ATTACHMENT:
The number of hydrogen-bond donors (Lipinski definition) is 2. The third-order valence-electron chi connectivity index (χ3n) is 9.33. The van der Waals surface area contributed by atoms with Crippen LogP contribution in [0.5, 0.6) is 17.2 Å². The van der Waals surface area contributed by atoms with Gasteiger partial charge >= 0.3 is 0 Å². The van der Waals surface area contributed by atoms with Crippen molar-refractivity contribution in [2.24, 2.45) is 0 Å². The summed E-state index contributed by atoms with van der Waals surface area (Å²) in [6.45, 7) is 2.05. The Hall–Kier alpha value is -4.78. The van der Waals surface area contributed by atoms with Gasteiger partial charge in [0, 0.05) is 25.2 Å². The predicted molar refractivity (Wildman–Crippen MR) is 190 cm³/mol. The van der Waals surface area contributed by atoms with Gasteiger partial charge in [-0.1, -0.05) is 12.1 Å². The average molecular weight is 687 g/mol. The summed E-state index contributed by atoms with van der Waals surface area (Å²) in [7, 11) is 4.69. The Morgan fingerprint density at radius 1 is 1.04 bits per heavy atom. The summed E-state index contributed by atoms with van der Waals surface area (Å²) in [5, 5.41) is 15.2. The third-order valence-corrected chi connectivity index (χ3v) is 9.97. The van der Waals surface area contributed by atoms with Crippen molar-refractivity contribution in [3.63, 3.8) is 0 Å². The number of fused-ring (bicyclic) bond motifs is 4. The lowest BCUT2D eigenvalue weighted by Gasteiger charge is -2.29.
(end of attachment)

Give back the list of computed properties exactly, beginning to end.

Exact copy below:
The number of hydrogen-bond donors (Lipinski definition) is 2. The third-order valence-electron chi connectivity index (χ3n) is 9.33. The van der Waals surface area contributed by atoms with Crippen LogP contribution in [0.5, 0.6) is 17.2 Å². The van der Waals surface area contributed by atoms with Gasteiger partial charge >= 0.3 is 0 Å². The van der Waals surface area contributed by atoms with Crippen molar-refractivity contribution in [2.24, 2.45) is 0 Å². The summed E-state index contributed by atoms with van der Waals surface area (Å²) in [6.45, 7) is 2.05. The Hall–Kier alpha value is -4.78. The van der Waals surface area contributed by atoms with Gasteiger partial charge in [0, 0.05) is 25.2 Å². The predicted molar refractivity (Wildman–Crippen MR) is 190 cm³/mol. The van der Waals surface area contributed by atoms with Gasteiger partial charge in [-0.1, -0.05) is 12.1 Å². The average molecular weight is 687 g/mol. The summed E-state index contributed by atoms with van der Waals surface area (Å²) in [7, 11) is 4.69. The Morgan fingerprint density at radius 1 is 1.04 bits per heavy atom. The summed E-state index contributed by atoms with van der Waals surface area (Å²) in [5, 5.41) is 15.2. The third-order valence-corrected chi connectivity index (χ3v) is 9.97. The van der Waals surface area contributed by atoms with Crippen molar-refractivity contribution in [3.63, 3.8) is 0 Å². The number of fused-ring (bicyclic) bond motifs is 4. The lowest BCUT2D eigenvalue weighted by Gasteiger charge is -2.29.